Reimagine End of Life New York, the week-long series of events exploring big questions of life and death, is in the books. In bringing the series to New York from San Francisco, organizers hoped for 75 or so successful events. There were over 350, and Graphic Medicine was the focus of a few.
Running the entire week was an exhibit of comic art at the 53rd Street New York Public Library, which had two components. Upstairs at the branch was “Death Panels: Comics That Help Us Face End of Life.” The exhibit featured art from Roz Chast, Ben Schwartz, Thi Bui, Emily Flake, Kriota Willberg, Isabella Bannerman, Monica Lalanda, Wendy MacNaughton, Pat Arnow, Brian Fies, Sarah Leavitt, and Whit Taylor.
On the lower, main, level of the library was a banner exhibit created by Lois Perelson-Gross called “Never the Right Time” which arises from her community-based efforts to use comics to start conversations about end of life care wishes.
On Monday, Roz Chast was in conversation at the JCC with Rabbi David Ingber of Romemu synagogue. She shared the background story to her 2014 memoir, Can’t We Talk About Something More Pleasant. As always, Roz had the crowd between laughter and tears most of the night. The JCC often posts podcasts of their talks here, so keep an eye out.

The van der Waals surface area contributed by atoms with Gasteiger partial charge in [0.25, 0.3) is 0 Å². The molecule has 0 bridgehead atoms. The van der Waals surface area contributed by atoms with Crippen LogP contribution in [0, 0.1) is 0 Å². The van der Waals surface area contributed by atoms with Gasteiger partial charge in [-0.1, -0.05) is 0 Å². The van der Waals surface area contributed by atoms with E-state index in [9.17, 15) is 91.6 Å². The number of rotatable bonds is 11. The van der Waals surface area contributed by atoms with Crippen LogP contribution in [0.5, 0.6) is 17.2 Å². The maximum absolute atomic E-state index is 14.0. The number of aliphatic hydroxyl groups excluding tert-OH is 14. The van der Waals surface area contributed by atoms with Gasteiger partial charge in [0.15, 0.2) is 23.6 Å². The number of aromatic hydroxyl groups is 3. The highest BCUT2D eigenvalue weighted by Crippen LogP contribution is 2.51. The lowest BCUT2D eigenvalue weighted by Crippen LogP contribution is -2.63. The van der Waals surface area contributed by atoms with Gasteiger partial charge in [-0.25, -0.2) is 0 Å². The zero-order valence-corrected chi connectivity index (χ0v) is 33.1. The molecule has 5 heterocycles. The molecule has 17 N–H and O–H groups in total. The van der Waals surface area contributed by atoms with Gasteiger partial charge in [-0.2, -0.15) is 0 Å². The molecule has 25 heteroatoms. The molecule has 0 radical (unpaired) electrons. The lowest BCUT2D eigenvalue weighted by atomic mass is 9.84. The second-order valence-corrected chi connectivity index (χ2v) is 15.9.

The opening reception for the Death Panels exhibit at the 53rd Street Library took place Tuesday evening.
The reception was immediately followed by a panel discussion called “Redemption: An Exploration of Possibilities at the End of Life” featuring hospice artist-in-residence and graphic journalist Wendy MacNaughton, the co-founder of the Humane Prison Hospice Project and hospice nurse Ladybird Morgan, and hospice physician Ira Byock. The panel was expertly moderated by Jennifer Brokaw.
Wednesday afternoon two more events were hosted at the library. First up was a conversation with artists from the exhibit. Marsha Hurst of Columbia’s Narrative Medicine program moderated a panel discussion with Isabella Bannerman (Palliative Care comic, an interview with her sister, a palliative care physician), Pat Arnow (Posey’s Plan: A Memoir of My Neighbor’s Timely Death) and New Yorker cartoonists Emily Flake and Ben Schwartz. More on this panel later as it was recorded and if all agree, it will be an upcoming graphic medicine podcast.
After the panel discussion I (MK) conducted a workshop called, “Graphic Medicine, Reflective Drawing, and Advance Care Directives.” Participants were engaged and feedback was good.
On Thursday, Marsha Hurst and her colleague Cherie Henderson conducted a Columbia University Seminar on Narrative, Health, and Social Justice, “A Funny Think About Death: Using Humor and Narrative to Tackle a Taboo.” Their presentation employed video, audio, and single panel comics to look at what we find funny about death, as well as tropes and conventions of humor around death.
Friday PM I was on a panel of Reimagineers looking at dying, death, and grief from unique perspectives for a live recording of the Death by Design podcast hosted by Kimberly Paul. Will post that link when the episode is available.
As should be apparent, this was an amazing week. And these are only the Graphic Medicine-related events! There were also opening gala ceremonies, wonderful dinners and drinks with colleagues and new friends, theater, dance, meeting people who I hope will become colleagues, so much more.
Thank you to all the artists, organizers, funders, and collaborators that made this amazing week possible.